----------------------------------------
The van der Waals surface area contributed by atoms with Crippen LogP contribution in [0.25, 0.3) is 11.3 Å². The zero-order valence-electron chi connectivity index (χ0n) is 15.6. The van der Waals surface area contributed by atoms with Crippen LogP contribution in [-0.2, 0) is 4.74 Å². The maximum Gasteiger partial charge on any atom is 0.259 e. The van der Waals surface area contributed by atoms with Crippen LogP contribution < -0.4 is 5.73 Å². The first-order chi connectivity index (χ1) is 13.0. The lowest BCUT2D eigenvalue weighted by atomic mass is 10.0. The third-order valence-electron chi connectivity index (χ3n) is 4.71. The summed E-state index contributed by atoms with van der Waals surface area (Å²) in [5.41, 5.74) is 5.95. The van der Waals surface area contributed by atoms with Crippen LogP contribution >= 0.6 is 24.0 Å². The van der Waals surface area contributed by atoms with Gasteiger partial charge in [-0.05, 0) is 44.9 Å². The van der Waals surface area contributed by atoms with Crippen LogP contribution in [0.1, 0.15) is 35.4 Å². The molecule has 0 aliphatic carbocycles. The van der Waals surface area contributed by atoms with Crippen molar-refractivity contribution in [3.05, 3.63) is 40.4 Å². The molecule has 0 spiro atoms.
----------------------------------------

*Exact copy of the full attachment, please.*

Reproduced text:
The van der Waals surface area contributed by atoms with Crippen LogP contribution in [0.25, 0.3) is 11.3 Å². The zero-order valence-electron chi connectivity index (χ0n) is 15.6. The van der Waals surface area contributed by atoms with Crippen LogP contribution in [-0.2, 0) is 4.74 Å². The maximum Gasteiger partial charge on any atom is 0.259 e. The van der Waals surface area contributed by atoms with Crippen LogP contribution < -0.4 is 5.73 Å². The first-order chi connectivity index (χ1) is 13.0. The lowest BCUT2D eigenvalue weighted by atomic mass is 10.0. The third-order valence-electron chi connectivity index (χ3n) is 4.71. The summed E-state index contributed by atoms with van der Waals surface area (Å²) in [5.41, 5.74) is 5.95. The van der Waals surface area contributed by atoms with Crippen LogP contribution >= 0.6 is 24.0 Å². The van der Waals surface area contributed by atoms with Gasteiger partial charge in [-0.05, 0) is 44.9 Å². The van der Waals surface area contributed by atoms with Crippen LogP contribution in [0.1, 0.15) is 35.4 Å². The molecule has 0 aliphatic carbocycles. The van der Waals surface area contributed by atoms with Crippen molar-refractivity contribution in [3.05, 3.63) is 40.4 Å². The molecule has 0 spiro atoms.